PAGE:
We have to see it, or feel it, for ourselves before we will embody it in our behaviour.
It’s Not (just) About Passing a Paper Test…
For my client, acting in a way that he thinks will get him a good score on a leadership checklist, but not really feeling it, might help him exhibits the outward traits of a good leader, but there’ll always be a sense of something inauthentic underneath it. He’ll (inadvertently) become that micro-managing leader who stifles the performance and development of the person he’s managing, or he’ll say one thing and do another — not the best way of earning trust and developing a team.
I remember when my oldest son learned to drive. He failed, maybe three times, the part of the test where he had to learn all the road signs, but he passed, every time, the part with the simulated driving and spotting of risks and dangers. And, when he finally did pass the knowledge test, he passed the road driving first time.
Leadership is kinda the same. We can learn the road signs, but that doesn’t make us a good driver.
My client one hundred percent understands this and he’s here to learn to drive.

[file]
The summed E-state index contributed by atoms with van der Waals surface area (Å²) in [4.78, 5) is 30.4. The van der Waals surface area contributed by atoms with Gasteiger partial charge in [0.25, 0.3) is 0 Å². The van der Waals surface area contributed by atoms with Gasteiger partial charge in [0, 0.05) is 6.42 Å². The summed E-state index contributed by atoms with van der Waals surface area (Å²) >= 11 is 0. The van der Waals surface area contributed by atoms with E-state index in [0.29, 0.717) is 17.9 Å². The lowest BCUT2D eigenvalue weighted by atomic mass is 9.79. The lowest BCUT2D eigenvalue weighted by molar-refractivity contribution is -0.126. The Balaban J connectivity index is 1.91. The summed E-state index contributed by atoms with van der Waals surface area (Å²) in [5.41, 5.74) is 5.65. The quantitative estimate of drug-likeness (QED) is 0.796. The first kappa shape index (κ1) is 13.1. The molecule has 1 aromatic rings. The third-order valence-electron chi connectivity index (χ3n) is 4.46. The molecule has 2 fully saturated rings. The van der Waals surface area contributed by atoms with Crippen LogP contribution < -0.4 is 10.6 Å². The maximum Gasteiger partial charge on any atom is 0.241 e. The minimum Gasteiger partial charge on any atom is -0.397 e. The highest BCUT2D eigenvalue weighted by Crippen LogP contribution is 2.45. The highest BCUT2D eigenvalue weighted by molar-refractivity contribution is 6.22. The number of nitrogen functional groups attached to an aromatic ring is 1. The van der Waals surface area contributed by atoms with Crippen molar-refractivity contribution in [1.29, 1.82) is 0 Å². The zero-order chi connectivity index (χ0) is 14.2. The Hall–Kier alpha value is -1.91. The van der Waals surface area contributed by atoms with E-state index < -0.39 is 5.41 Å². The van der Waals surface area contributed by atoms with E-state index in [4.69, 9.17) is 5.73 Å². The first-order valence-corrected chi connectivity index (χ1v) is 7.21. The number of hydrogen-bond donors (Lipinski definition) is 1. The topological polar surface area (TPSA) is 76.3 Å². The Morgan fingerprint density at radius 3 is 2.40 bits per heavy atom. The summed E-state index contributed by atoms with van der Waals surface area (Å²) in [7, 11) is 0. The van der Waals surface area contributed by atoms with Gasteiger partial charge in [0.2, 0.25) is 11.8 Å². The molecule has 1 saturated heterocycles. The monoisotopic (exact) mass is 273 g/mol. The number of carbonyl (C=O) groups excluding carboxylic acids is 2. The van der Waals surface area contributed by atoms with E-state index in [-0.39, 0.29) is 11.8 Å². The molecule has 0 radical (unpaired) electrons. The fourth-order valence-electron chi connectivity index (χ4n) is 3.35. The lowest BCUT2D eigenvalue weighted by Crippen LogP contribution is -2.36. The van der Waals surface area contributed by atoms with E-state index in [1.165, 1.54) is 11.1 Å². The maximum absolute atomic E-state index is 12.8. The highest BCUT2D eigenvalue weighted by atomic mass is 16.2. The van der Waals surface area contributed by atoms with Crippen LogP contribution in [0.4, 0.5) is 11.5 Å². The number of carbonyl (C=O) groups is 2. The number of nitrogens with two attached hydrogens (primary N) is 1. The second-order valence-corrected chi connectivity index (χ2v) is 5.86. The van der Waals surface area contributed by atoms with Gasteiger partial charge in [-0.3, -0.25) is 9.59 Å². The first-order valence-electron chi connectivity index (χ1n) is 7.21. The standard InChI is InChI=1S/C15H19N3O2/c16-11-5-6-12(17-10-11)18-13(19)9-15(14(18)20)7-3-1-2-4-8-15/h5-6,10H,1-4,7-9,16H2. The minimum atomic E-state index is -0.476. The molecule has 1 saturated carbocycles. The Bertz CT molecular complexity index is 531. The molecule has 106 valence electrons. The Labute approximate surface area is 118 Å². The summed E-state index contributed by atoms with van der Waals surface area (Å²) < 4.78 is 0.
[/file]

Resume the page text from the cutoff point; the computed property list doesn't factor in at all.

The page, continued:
How do I get it right, he asks, so it feels right, not just looks right.
But you know when you’re in that micro-managing role, right? I ask him.
Yes, mostly, although sometimes I don’t see it until afterwards.
That’s fine, I say, at least you have an awareness. When you notice, stop, and ask yourself where it looks to you like the work matters more than the person. And then ask whether you can let this go, just for a moment, and support the staff member in front of you to find his or her own way through. Notice I’m saying support, which is a world away from leaving them on their own to struggle and potentially fail.
Become a Better Leader…
As a manager of other managers, you need to be able to develop the perspective to step back from the tasks, to direct and to empower someone within their areas of skills and experience. As soon as you can see this, then you’ll naturally delegate, you’ll naturally support, you’ll naturally step in when you need to.
You’ll naturally be doing all those things on the ‘great leadership’ checklist, without having to consciously remember what they are.
Just like my son and his essay; the less inclined I am to help him write it, the more I can actually help him become a better student (and enjoy the experience of writing).
If you want to become a better leader, especially a leader who manages people who are managing people, then the place to put your energy into isn’t to learn what’s on the checklist, but to develop your sensitivity to knowing when you’re in supportive mode, when you’re not taking the work personally and not making it your job to deliver the results, versus when you’re back in the trenches, doing the work and wanting to grab the pen out of the hand of your member of staff (or son!) and write it for him. Not that there’s never a need to do something for someone, but that isn’t what will make you a great leader.
Or a great parent ;-).